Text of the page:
The term “global warming” sounded benign when ﬁrst introduced in the 1970’s, conjuring a fantasy in which the earth would gently transform to a pleasant 75 degrees F from pole to pole. Everywhere, life would be a beach.
However, climate change scientists warned it would not be like that. Left unchecked, in the long run global warming would create a lethal combination of deforestation, acidiﬁcation, pollution, starvation, infection, radiation, eutrophication, desertiﬁcation, and, ultimately, extinction.
Luckily, the projected timeframes were vague and distant, at least a few generations, leaving plenty of time for mankind to pull off a miracle with heroic technologies like carbon capture. No worries. In the meantime, recycle, keep car tires properly inﬂated, plant trees, eat fewer ﬂatulent bovines, caulk the windows, install energy-efﬁcient light bulbs, join the Sierra Club.
In the short run, though, adverse death events were inevitable. They would be more frequent, extreme, unpredictable, long-lasting, record-setting and destructive. The particulars would depend on variables such as the latitude and topology of where you lived.
Especially ominous was their prediction that the western US, where my family lived, was doomed to severe droughts, maybe not as dramatic as hurricanes and tornados, but equally concerning because they would lead to uncontrollable wildﬁres.
Our beaches were the high country. Over decades skiing, hiking and trail running up there, I had noticed subtle, yet unmistakable, changes underway. Snows fell later in the fall, melted earlier in the spring. More aspen were blighted, bogs dried up, wildﬂowers fewer, trails dustier, streamﬂows weaker, reservoirs lower. Not everywhere in every year, but in more places, more years.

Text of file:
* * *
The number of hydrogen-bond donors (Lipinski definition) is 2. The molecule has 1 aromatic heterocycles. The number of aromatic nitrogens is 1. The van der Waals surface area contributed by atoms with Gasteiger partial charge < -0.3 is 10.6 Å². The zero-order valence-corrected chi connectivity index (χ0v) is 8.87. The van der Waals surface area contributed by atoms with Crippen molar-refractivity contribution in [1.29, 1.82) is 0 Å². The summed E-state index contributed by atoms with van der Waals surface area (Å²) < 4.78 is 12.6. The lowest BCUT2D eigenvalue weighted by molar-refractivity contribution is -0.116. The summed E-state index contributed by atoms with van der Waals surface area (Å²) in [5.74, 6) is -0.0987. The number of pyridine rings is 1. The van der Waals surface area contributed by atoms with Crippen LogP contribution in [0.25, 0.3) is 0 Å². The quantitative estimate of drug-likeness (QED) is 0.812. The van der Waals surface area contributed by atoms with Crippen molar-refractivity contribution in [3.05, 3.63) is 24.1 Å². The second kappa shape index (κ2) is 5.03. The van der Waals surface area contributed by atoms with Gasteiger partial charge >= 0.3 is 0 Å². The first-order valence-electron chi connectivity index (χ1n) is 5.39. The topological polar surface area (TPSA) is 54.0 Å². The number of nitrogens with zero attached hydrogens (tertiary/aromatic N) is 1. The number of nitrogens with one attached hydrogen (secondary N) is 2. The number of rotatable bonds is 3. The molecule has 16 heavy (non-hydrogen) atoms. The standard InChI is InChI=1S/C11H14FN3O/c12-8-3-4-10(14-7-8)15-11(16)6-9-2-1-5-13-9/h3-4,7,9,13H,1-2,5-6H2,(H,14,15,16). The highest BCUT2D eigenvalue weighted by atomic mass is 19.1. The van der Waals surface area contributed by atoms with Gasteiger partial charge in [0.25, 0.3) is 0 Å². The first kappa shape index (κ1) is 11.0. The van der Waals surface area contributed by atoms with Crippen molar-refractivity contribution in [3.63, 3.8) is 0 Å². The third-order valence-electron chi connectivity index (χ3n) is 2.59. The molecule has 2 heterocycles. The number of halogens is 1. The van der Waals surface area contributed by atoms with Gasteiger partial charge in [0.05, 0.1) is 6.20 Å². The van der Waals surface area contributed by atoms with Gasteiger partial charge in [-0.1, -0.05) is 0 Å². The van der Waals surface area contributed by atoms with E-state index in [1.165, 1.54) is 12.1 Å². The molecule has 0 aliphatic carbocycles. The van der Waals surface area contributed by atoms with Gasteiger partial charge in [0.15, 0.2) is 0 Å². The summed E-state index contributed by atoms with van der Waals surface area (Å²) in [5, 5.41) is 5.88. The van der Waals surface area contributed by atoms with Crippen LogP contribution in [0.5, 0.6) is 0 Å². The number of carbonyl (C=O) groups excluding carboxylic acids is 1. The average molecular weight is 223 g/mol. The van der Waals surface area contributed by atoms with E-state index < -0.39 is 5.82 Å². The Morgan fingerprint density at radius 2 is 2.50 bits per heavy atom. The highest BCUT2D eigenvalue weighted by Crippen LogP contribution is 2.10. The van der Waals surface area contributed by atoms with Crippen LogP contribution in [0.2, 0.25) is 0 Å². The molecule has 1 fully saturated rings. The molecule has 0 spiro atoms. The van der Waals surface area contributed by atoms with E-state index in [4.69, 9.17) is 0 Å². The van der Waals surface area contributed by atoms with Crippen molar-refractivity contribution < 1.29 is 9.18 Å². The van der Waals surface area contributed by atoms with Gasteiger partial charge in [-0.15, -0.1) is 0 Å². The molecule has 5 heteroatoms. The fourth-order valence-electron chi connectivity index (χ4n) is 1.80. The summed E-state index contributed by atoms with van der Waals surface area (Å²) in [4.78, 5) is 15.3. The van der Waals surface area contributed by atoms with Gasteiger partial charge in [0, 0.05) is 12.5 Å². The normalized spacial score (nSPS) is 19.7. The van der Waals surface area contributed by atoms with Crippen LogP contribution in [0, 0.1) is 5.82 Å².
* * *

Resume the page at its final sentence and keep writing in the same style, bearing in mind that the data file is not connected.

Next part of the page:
In 2002 my wife and I lived in a mountain cabin, surrounded by forest. That summer a jilted wife started the largest wildﬁre in Colorado history. The Front Range trees were so dry that mountain dwellers were advised to have valuables packed and be ready to evacuate at a moment’s notice. Also, we were instructed to create “defensible space” by removing trees within 50 feet of houses, like the trees right outside our windows where we enjoyed watching camp robbers, juncos and chickadees dart among the branches.
One afternoon, an ear-splitting crack and instant ﬂash from lightening shook the windows. I grabbed a shovel and ambled down a steep slope to ﬁnd a ﬁre spreading in a tangle of fallen beetle-killed lodgepole at the edge of a clearing. I was frantically tamping ﬂames when a forest service tanker truck came bouncing across the ﬁeld. Four wildland ﬁreﬁghters, a team of several patrolling along mountain highways for just such events, jumped out, deployed a hose, and snuffed it.
From then on, ﬁre and smoke entwined with our lives like sun, wind, rain, and snow. Global warming was no longer a threat unique to remote places life the Great Barrier Reef or Arctic.
A year later, my job took us across the Continental Divide to an area in western Colorado where occurred many of the worst ﬁres in state history, including the deadliest – the South Canyon (aka Storm King) Fire in 1994, which killed 12 hot shots and two heli-crew. Storm King Mountain was just a few miles from where we lived. Each day driving to work, I passed the nondescript low ridge where the lightning ignited it. Several times I trekked up the steep, switch-backed trail to the blackened expanse where white crosses dot the mountainside, marking where each ﬁre ﬁghter perished in ﬂames so hot rocks cracked.